The "film" itself is 92 minutes, but along the way, some clips refused to fit into the narrative of the story, or would have bogged it down (such as the first lightsaber test footage, which was a bonus video with the e-book version of Rinzler's "Making of Star Wars" in 2013, for example), but were still relevant.  These leftover clips form a 22-minute Bonus Feature that concludes the DVD.  This will be a separate video on YouTube, but included in this download.

Projects like DELETED MAGIC and, later, STAR WARS BEGINS were life-changing gifts bestowed upon the fan community, and I wanted to give back by sharing something that's never quite been done before, and something that can sit, with those projects, beside the original Trilogy on your DVD shelf, as a supplement.  I hope that it is thoroughly enjoyed, in the "fair use" spirit in which it is intended...and I also hope that somebody takes it upon themselves to make "the cutting room floor" for both EMPIRE STRIKES BACK and RETURN OF THE JEDI...because I just don't think I have it in me.
DVD Artwork (included in download)


SPACE ATTACKER Game Watch (Nelsonic, 1981)

After Pac-Man hit, and the Video Game Revolution had achieved maximum velocity, you were the coolest kid in school if you owned a Pac-Man watch that enabled you to "play the game" (well, sort of...it's a topic for another time, but there was more than one out there, and all of them were lackluster...the one I owned included tiny colored joysticks, one of which broke off right away in the little controller-nodule thingy). But, there were other options out there that enabled you to own a coveted video game watch!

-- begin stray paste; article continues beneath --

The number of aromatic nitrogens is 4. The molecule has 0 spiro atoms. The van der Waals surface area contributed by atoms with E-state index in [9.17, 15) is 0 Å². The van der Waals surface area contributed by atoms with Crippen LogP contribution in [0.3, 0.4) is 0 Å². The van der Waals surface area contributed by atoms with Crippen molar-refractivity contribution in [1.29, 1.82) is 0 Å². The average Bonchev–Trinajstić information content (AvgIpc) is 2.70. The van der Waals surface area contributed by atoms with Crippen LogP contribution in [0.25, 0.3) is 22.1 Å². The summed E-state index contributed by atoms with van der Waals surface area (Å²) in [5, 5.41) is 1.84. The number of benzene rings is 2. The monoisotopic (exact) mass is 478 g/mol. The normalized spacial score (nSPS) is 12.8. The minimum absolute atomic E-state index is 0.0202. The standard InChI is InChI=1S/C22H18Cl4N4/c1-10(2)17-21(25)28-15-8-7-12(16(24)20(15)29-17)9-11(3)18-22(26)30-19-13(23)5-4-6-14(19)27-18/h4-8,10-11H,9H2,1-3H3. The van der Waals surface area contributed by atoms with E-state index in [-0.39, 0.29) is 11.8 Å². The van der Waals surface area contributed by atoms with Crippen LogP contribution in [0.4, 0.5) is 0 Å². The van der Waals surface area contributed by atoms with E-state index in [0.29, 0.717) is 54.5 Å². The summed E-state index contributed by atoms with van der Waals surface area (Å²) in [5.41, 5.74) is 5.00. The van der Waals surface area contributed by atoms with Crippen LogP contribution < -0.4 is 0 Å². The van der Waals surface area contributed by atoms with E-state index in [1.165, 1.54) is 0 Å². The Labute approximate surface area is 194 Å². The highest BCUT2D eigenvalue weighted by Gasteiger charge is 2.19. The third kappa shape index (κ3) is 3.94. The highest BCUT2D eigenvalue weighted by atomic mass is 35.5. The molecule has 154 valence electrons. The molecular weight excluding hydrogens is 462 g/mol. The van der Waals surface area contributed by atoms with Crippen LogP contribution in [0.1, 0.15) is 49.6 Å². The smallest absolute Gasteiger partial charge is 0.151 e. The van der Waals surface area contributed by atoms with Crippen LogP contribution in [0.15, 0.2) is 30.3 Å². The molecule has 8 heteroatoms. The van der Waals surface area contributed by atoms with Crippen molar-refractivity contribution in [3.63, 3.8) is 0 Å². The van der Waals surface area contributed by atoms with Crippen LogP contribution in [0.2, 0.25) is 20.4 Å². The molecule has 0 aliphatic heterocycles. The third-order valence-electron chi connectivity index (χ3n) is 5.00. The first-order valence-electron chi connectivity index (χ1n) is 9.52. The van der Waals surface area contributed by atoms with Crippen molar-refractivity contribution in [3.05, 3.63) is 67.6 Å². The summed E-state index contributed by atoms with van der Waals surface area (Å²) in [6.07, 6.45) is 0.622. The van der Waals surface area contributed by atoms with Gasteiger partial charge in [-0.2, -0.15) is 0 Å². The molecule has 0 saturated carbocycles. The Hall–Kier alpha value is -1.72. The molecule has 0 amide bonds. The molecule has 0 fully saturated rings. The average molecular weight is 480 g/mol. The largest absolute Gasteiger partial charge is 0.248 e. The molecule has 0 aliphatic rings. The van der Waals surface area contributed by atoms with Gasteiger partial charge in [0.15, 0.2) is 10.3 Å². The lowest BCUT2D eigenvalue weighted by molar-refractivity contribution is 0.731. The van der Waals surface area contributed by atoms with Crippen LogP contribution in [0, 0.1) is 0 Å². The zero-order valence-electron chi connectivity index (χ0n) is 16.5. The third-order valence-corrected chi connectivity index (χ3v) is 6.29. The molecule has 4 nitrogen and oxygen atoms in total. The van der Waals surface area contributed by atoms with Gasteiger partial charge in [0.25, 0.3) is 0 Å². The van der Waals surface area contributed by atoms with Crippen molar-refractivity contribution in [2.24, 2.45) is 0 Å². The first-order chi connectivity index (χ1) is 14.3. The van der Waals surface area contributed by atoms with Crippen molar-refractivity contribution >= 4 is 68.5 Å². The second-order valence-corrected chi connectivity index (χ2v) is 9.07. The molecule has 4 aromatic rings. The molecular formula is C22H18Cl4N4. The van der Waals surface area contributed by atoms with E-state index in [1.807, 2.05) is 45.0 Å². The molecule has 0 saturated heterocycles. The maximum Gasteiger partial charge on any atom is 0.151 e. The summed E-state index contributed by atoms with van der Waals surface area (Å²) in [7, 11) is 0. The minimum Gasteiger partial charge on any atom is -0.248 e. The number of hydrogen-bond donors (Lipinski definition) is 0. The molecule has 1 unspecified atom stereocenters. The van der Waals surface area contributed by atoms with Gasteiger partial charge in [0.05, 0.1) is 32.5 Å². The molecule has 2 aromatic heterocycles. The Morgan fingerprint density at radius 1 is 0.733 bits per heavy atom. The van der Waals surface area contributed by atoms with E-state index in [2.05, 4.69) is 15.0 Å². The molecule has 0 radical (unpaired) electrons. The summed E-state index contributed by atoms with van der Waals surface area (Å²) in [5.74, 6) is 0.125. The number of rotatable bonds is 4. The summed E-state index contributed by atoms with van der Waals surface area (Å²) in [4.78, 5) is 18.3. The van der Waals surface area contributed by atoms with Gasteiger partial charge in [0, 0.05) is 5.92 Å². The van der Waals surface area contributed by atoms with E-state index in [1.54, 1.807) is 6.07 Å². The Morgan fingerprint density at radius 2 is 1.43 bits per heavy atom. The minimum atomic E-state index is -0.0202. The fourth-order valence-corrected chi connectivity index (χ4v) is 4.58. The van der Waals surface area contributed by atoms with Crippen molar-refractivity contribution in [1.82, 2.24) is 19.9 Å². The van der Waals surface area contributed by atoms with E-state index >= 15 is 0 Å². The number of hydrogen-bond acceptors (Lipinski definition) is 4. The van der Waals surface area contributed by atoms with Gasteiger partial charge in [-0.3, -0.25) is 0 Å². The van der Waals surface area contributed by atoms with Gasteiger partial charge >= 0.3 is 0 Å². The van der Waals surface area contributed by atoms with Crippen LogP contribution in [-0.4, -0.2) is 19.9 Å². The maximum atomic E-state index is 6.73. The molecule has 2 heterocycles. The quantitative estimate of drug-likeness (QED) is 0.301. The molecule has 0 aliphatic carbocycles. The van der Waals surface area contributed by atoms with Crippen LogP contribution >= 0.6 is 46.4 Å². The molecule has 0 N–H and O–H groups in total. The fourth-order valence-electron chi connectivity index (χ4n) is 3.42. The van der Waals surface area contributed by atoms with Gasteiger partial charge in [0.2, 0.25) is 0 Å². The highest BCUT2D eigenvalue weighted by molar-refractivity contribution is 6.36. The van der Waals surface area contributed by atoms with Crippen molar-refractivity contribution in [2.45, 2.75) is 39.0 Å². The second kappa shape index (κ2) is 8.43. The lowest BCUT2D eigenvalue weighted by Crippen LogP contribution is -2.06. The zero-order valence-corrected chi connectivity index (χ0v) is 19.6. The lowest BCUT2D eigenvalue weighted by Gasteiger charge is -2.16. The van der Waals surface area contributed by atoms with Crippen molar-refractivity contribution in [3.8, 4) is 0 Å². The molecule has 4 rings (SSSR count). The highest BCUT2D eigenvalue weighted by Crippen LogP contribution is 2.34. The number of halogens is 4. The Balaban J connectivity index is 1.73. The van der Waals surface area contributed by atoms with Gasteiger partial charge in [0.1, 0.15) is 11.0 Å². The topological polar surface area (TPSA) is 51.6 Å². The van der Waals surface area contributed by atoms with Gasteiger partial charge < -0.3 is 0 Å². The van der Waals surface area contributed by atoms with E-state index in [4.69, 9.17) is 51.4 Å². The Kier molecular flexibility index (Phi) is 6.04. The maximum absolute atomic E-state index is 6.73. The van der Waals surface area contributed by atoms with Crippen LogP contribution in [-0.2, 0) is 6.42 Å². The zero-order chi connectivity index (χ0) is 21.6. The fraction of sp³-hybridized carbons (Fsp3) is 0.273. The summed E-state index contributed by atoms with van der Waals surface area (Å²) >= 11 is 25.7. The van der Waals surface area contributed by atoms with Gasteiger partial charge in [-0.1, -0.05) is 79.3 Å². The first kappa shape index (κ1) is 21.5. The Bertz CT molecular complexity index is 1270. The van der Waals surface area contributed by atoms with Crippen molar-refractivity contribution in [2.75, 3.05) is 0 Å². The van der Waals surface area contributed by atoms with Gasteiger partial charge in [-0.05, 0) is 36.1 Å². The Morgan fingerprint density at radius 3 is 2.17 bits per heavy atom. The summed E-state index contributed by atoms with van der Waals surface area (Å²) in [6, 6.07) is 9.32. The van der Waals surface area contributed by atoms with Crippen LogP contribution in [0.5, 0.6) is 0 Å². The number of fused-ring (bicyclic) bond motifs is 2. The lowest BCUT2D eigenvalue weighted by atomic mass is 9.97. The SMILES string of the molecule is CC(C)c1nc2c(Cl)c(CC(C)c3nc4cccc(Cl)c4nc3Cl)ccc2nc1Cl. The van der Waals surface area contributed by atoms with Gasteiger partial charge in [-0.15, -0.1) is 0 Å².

Thus, Nelsonic's SPACE ATTACKER watch hit major stores' "Wish Books" that fall...I would be willing to bet that mine, which I got for Christmas that year, came from the late, great Service Merchandise.  
Not only did it have a light, calendar, and other digital watch features, but this watch had two things guaranteed to get every young boy into huge trouble at both school (where mine was taken away) and church (where mine was also taken away):  a cheesy video game, and a killer theme song.